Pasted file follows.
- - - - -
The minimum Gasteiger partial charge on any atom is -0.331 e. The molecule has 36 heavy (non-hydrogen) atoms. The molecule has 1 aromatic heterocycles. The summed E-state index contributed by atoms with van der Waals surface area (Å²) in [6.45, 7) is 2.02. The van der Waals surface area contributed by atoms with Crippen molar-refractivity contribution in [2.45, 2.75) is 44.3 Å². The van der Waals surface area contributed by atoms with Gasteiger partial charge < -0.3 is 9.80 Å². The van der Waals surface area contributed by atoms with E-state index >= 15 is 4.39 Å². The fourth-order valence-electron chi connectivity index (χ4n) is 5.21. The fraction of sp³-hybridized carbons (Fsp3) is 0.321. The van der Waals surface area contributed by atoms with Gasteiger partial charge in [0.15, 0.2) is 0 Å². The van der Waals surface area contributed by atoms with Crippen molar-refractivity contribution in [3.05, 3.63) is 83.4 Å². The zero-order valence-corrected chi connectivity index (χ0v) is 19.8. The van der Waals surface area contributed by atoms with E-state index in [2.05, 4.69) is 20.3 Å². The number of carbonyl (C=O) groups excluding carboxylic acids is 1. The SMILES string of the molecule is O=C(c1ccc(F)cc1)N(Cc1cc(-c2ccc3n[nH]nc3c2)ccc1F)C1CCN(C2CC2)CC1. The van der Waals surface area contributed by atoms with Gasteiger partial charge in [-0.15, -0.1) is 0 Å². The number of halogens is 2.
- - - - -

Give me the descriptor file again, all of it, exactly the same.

The minimum Gasteiger partial charge on any atom is -0.331 e. The molecule has 36 heavy (non-hydrogen) atoms. The molecule has 1 aromatic heterocycles. The summed E-state index contributed by atoms with van der Waals surface area (Å²) in [6.45, 7) is 2.02. The van der Waals surface area contributed by atoms with Crippen molar-refractivity contribution in [2.45, 2.75) is 44.3 Å². The van der Waals surface area contributed by atoms with Gasteiger partial charge < -0.3 is 9.80 Å². The van der Waals surface area contributed by atoms with E-state index >= 15 is 4.39 Å². The fourth-order valence-electron chi connectivity index (χ4n) is 5.21. The fraction of sp³-hybridized carbons (Fsp3) is 0.321. The van der Waals surface area contributed by atoms with Gasteiger partial charge in [0.15, 0.2) is 0 Å². The van der Waals surface area contributed by atoms with Crippen molar-refractivity contribution in [3.05, 3.63) is 83.4 Å². The zero-order valence-corrected chi connectivity index (χ0v) is 19.8. The van der Waals surface area contributed by atoms with E-state index in [2.05, 4.69) is 20.3 Å². The number of carbonyl (C=O) groups excluding carboxylic acids is 1. The SMILES string of the molecule is O=C(c1ccc(F)cc1)N(Cc1cc(-c2ccc3n[nH]nc3c2)ccc1F)C1CCN(C2CC2)CC1. The van der Waals surface area contributed by atoms with Gasteiger partial charge in [-0.15, -0.1) is 0 Å². The number of halogens is 2.